Systematicity: The Nature of Science

Oxford University Press USA (2016)

Authors
Paul Hoyningen-Huene
Universität Hannover
Abstract
In Systematicity, Paul Hoyningen-Huene answers the question "What is science?" by proposing that scientific knowledge is primarily distinguished from other forms of knowledge, especially everyday knowledge, by being more systematic. "Science" is here understood in the broadest possible sense, encompassing not only the natural sciences but also mathematics, the social sciences, and the humanities. The author develops his thesis in nine dimensions in which it is claimed that science is more systematic than other forms of knowledge: regarding descriptions, explanations, predictions, the defense of knowledge claims, critical discourse, epistemic connectedness, an ideal of completeness, knowledge generation, and the representation of knowledge. He compares his view with positions on the question held by philosophers from Aristotle to Nicholas Rescher. The book concludes with an exploration of some consequences of Hoyningen-Huene's view concerning the genesis and dynamics of science, the relationship of science and common sense, normative implications of the thesis, and the demarcation criterion between science and pseudo-science.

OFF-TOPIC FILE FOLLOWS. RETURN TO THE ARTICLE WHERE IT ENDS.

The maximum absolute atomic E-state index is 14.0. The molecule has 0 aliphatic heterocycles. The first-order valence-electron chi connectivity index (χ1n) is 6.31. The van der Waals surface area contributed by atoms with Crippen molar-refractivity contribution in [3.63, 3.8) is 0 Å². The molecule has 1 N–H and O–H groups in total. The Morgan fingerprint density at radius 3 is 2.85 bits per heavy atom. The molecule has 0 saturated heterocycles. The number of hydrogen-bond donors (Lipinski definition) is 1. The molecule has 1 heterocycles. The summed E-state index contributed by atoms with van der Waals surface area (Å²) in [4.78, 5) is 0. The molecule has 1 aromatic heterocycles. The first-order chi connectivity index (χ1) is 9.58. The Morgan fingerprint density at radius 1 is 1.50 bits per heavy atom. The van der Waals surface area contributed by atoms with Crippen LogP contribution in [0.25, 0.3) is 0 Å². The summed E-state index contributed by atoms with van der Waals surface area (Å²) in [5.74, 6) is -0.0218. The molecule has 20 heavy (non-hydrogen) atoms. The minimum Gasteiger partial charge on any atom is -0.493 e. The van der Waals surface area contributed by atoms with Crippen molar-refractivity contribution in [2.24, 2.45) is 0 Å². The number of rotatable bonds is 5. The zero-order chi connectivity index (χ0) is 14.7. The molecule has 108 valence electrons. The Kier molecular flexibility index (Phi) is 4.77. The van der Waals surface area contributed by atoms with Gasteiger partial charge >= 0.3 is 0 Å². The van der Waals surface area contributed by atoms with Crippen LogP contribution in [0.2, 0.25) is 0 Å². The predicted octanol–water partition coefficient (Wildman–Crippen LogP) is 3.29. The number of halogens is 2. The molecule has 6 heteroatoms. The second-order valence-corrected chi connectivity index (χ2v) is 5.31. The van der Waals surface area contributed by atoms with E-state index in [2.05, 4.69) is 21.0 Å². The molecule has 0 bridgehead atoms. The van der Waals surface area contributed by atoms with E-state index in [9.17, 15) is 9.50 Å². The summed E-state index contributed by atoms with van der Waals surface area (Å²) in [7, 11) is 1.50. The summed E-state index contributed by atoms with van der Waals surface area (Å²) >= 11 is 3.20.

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ISBN(s) 9780190298333
DOI 10.1007/s11406-007-9100-x
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The Aim of Belief and the Aim of Science.Alexander Bird - 2019 - Theoria. An International Journal for Theory, History and Foundations of Science 34 (2):171.
Replies.Paul Hoyningen-Huene - 2019 - Synthese 196 (3):907-928.

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